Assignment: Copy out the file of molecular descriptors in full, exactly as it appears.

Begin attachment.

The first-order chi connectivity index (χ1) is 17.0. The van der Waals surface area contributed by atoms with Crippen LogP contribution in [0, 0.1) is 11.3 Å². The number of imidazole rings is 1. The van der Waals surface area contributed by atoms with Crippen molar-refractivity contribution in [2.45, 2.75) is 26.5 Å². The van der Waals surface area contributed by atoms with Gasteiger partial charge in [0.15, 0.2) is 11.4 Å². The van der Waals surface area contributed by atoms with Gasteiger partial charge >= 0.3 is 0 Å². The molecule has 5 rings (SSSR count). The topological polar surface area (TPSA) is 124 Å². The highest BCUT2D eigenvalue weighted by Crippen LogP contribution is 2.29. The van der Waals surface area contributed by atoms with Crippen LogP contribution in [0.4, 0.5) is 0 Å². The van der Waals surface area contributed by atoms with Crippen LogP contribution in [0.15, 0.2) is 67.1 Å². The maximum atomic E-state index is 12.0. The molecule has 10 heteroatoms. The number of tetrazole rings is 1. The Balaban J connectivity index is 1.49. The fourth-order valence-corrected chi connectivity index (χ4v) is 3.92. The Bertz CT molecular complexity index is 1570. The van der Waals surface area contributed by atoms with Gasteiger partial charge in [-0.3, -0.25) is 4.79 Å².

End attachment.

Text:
The first-order chi connectivity index (χ1) is 17.0. The van der Waals surface area contributed by atoms with Crippen LogP contribution in [0, 0.1) is 11.3 Å². The number of imidazole rings is 1. The van der Waals surface area contributed by atoms with Crippen molar-refractivity contribution in [2.45, 2.75) is 26.5 Å². The van der Waals surface area contributed by atoms with Gasteiger partial charge in [0.15, 0.2) is 11.4 Å². The van der Waals surface area contributed by atoms with Gasteiger partial charge >= 0.3 is 0 Å². The molecule has 5 rings (SSSR count). The topological polar surface area (TPSA) is 124 Å². The highest BCUT2D eigenvalue weighted by Crippen LogP contribution is 2.29. The van der Waals surface area contributed by atoms with Crippen LogP contribution in [0.4, 0.5) is 0 Å². The van der Waals surface area contributed by atoms with Crippen LogP contribution in [0.15, 0.2) is 67.1 Å². The maximum atomic E-state index is 12.0. The molecule has 10 heteroatoms. The number of tetrazole rings is 1. The Balaban J connectivity index is 1.49. The fourth-order valence-corrected chi connectivity index (χ4v) is 3.92. The Bertz CT molecular complexity index is 1570. The van der Waals surface area contributed by atoms with Gasteiger partial charge in [-0.3, -0.25) is 4.79 Å².